It still surprises me that there are filmmakers unfamiliar with, the film festival submission site. You enter all of the information about your project and it allows you to select the festival you wish to submit to, you pay your entry fee and the festival gets access to all of that information you entered. The service streamlines the filmmakers’ process by requiring only one data entry process to enter as many fests as you can afford. On the festival side, they get all the information they need, complete and on time.

Big news this week is that Christian Gaines, director of AFI Fest in Los Angeles is leaving his post for a job with Withoutabox. Eric Kohn at indieWIRE has coverage of the move. I’d like to point your attention to the end of the article, which is to me the most interesting. I’m not sure what it portends, but there is something here:

Gaines displayed confidence about mastering both the physical and online components of the festival world. “Neither experience is better, just different,” he said. “For filmmakers, film festivals have become, more and more, an ad hoc theatrical distribution infrastructure. Still in flux is how to formalize this distribution platform so that there is a financial upside to taking this route for producers and sales agents as well as a tie to audience feedback and thusly festival success.”

Gaines’ new job marks the second major movement of a festival programmer to the digital realm, following South by Southwest film festival producer Matt Dentler’s new job with Cinetic Rights Management. Both cases signal major decisions being made in an effort to import aspects of the established film world into uncharted terrain. “The bottom line is that festival audiences crave quality cultural experiences,” Gaines noted, “And the challenge to the film festival community is to positively influence the changes that will occur as they mature over the next ten years.” Read the whole article>>

I’m totally reading between the lines here, but if the festival circuit becomes the de facto theatrical distribution circuit for independent films, the next logical step seems to be monetizing. Right now, filmmakers generally get their travel to the festival covered and occasionally, some get token screening fees, but after submission fees, costs for marketing and publicity (postcards, posters, etc.) and the incidental expenses incurred from traveling, most festival appearances are at best break even.

When Tribeca raised the cost of their festival tickets in 2007, there was a not-so-minor uproar. How can you charge $18 for a film that no one has ever heard of? Corporate sponsorship is one of the main revenue streams for fests–they get what amounts to gap financing (the cost difference between what they get in admissions and what it actually costs to put on the event) and the sponsors get their logo in front of fairly erudite eyeballs. How could the economics of festivals make room for more of a cut for distributors, sales agents and filmmakers? That part is unclear to me, but Gaines seems to hint at it with his “audience feedback” comment.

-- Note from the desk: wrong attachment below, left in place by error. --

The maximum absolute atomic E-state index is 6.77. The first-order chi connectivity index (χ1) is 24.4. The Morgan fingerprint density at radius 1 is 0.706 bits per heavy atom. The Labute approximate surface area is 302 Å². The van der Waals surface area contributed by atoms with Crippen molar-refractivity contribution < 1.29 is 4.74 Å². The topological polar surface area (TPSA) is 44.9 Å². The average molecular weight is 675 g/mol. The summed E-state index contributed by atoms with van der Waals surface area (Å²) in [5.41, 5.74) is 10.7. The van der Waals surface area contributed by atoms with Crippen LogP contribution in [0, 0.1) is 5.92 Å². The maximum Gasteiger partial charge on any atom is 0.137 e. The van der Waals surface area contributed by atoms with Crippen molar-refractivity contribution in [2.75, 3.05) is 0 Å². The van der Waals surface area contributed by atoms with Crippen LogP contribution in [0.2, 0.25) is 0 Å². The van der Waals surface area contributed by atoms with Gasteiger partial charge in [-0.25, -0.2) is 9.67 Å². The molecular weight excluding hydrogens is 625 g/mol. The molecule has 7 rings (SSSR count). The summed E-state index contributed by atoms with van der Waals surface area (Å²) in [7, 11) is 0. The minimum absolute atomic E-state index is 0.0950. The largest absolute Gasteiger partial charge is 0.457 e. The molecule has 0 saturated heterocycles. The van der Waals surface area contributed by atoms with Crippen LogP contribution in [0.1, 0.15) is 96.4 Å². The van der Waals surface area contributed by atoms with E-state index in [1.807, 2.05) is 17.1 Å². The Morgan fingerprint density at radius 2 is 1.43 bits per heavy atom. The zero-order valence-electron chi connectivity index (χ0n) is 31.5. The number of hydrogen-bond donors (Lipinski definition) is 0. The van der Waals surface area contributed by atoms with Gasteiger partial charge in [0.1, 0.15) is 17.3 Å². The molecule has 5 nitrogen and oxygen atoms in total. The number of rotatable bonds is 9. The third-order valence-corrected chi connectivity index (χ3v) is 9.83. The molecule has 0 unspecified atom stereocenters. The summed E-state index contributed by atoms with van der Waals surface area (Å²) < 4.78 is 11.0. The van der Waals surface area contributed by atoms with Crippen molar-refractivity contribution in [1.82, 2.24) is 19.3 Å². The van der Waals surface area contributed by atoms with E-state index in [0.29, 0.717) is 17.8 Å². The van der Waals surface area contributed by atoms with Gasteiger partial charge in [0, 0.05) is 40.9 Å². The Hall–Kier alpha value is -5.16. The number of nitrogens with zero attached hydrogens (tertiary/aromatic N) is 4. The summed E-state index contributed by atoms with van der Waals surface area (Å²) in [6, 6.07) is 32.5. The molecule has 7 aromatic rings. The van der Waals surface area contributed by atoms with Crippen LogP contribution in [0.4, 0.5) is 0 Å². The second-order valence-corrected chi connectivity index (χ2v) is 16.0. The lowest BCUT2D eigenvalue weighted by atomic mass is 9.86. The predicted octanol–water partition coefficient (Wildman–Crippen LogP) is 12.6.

Interestingly, I worked as a theater manager at the AFI Fest in 2006 when Withoutabox was launching this audience feedback feature. They had young, cute people handing out postcards after screenings encouraging audience members to go online and register their opinion of the movie. To me, it seemed odd and I didn’t notice enthusiasm with exiting audience members. If I were handed that postcard, first off, I wouldn’t take it, but if I did, it would hit the trash at the next opportunity. There were no computers around to get them to do it right away, and why, as a non-media industry person, would you ever go to a site like Withoutabox. At best, I’d go back to the festival’s website to comment or decide what my next show would be. What if there were handsets at your seat in the theater where you could rate the movie right then? Well, we should probably get digital projection before we worry about being online at the time of a screening.

I guess Christian, and perhaps Matt Dentler (as hinted in the indieWIRE article) are the new vanguard of linking the online payola (such as it is) to the festival distribution network.

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Tags: festival, festivals, film-festivals, online festival, online-film-festival, regional-film-festivals